TIFFIN - Seneca County commissioners yesterday got their first look at a draft agreement that would allow the local port authority to renovate the county's 1884 courthouse and lease it back to the county.
The Seneca County Courthouse Development Group also gave commissioners the estimated average monthly lease payments the county would be responsible for if it chooses to transfer ownership of the courthouse to the port authority.
The "best-case scenario," which factored in the receipt of $3.2 million in state and federal grants toward the $7.3 million project, would cost the county $41,715 a month for 20 years.
The "worst-case scenario," which took in the chance the port authority would get no grants, would cost the county $74,412 a month for the same period. "The worst case that we're talking about is $7.3 million, which I don't think is realistic because we do think if we're going to renovate it, we're certainly going to get grants," Jerry Arkebauer, a port authority consultant and member of the development group, told commissioners.
Mr. Arkebauer also presented an estimated average monthly payment of $39,176 over 20 years if the county were to demolish the 1884 courthouse and build a new, smaller one using general obligation bonds.
While the cost to the county would be lower, he said, the county would have to come up with cash up front, would not be able to take advantage of grants, would wind up with a smaller courthouse, and would use up its capacity to issue general obligation bonds.
The board took no action, saying it needed time to study the proposal, ask questions, and get legal advice before making a decision on whether to proceed. Franklin Conaway and other representatives of the development group agreed to return Thursday to answer the commissioners' questions.
"I want to emphasize that this is a draft and we look forward to your ideas, your criticisms, your suggestions with respect to the agreement and everything that's in it," Mr. Conaway said.
He said commissioners would be given more information "early next week" detailing a second proposal that would have a limited liability corporation own and restore the courthouse, then lease it back to the county.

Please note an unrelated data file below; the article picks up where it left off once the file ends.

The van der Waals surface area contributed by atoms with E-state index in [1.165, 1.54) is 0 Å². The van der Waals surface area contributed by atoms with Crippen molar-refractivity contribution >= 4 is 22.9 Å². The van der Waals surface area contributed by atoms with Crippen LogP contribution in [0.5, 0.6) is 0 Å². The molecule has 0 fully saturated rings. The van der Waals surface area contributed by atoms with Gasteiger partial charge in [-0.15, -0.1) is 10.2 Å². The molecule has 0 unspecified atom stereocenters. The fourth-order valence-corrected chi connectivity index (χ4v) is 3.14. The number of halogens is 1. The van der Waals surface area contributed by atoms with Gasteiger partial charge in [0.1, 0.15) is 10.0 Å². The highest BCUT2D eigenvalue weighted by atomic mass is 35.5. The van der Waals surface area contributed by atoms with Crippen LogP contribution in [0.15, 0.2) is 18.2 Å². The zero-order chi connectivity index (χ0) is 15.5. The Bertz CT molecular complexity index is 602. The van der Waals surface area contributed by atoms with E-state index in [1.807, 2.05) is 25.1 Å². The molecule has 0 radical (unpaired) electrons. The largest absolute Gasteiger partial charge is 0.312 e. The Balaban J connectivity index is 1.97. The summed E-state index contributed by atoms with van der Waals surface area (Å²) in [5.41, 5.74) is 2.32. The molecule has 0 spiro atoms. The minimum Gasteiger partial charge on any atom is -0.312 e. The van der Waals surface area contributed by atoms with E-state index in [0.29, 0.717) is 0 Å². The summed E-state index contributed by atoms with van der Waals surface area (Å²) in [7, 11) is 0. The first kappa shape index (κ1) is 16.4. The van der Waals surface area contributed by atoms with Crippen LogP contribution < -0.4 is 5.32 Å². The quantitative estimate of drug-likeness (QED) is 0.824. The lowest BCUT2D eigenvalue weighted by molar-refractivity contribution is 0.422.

David Carroll, an attorney for the development group, said that option is expected to be the least expensive because a private entity could take advantage of state and federal historic tax credits for the project. Still, the draft agreement presented yesterday pointed out that the county would have to "bear the cost of investigating the LLC alternative together with the cost of investigating and selecting appropriate investors."
Commission President Dave Sauber said County Prosecutor Ken Egbert, Jr., received a copy of the group's proposal Tuesday but did not have time to examine it. After reading his own copy, Mr. Sauber said he was uneasy with a clause that said once the county transferred the courthouse to the port authority and agreed to a six-month lease, that lease would be "automatically" renewable for another six months. The temporary lease period - during which the county could back out of the deal and regain title to the courthouse - was initially described as the time the development group would need to apply for grants and confirm costs and plans for the building space.
"My concern is, in a year, we're still waiting to see if we have grants. We're still waiting to see if we are moving ahead. We are still waiting, and that's not acceptable," Mr. Sauber said.
At a separate meeting yesterday, the Sandusky County-Seneca County-City of Tiffin Port Authority unanimously approved a resolution to participate in the courthouse project if commissioners endorse that option.
"We're looking forward to this project, and whatever you three decide we're ready to go," Tom Miller, a member of the port authority board, told commissioners.
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